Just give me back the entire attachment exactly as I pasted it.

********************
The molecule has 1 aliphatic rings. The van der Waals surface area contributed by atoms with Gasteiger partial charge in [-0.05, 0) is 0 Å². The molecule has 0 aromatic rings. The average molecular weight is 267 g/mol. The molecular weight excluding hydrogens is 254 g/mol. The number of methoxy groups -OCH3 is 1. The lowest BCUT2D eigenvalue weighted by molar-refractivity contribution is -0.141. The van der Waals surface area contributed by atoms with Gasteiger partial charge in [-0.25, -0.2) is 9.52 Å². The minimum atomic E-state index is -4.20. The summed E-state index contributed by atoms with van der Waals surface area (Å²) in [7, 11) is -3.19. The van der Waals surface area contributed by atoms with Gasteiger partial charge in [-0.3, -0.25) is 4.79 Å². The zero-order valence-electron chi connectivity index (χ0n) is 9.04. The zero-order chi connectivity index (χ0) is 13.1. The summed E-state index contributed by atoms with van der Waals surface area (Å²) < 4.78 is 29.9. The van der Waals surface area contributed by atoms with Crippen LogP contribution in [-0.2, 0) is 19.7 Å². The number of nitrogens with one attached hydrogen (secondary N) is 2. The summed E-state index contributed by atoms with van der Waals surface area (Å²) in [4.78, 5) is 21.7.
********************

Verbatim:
The molecule has 1 aliphatic rings. The van der Waals surface area contributed by atoms with Gasteiger partial charge in [-0.05, 0) is 0 Å². The molecule has 0 aromatic rings. The average molecular weight is 267 g/mol. The molecular weight excluding hydrogens is 254 g/mol. The number of methoxy groups -OCH3 is 1. The lowest BCUT2D eigenvalue weighted by molar-refractivity contribution is -0.141. The van der Waals surface area contributed by atoms with Gasteiger partial charge in [-0.25, -0.2) is 9.52 Å². The minimum atomic E-state index is -4.20. The summed E-state index contributed by atoms with van der Waals surface area (Å²) in [7, 11) is -3.19. The van der Waals surface area contributed by atoms with Gasteiger partial charge in [-0.3, -0.25) is 4.79 Å². The zero-order valence-electron chi connectivity index (χ0n) is 9.04. The zero-order chi connectivity index (χ0) is 13.1. The summed E-state index contributed by atoms with van der Waals surface area (Å²) < 4.78 is 29.9. The van der Waals surface area contributed by atoms with Crippen LogP contribution in [-0.2, 0) is 19.7 Å². The number of nitrogens with one attached hydrogen (secondary N) is 2. The summed E-state index contributed by atoms with van der Waals surface area (Å²) in [4.78, 5) is 21.7.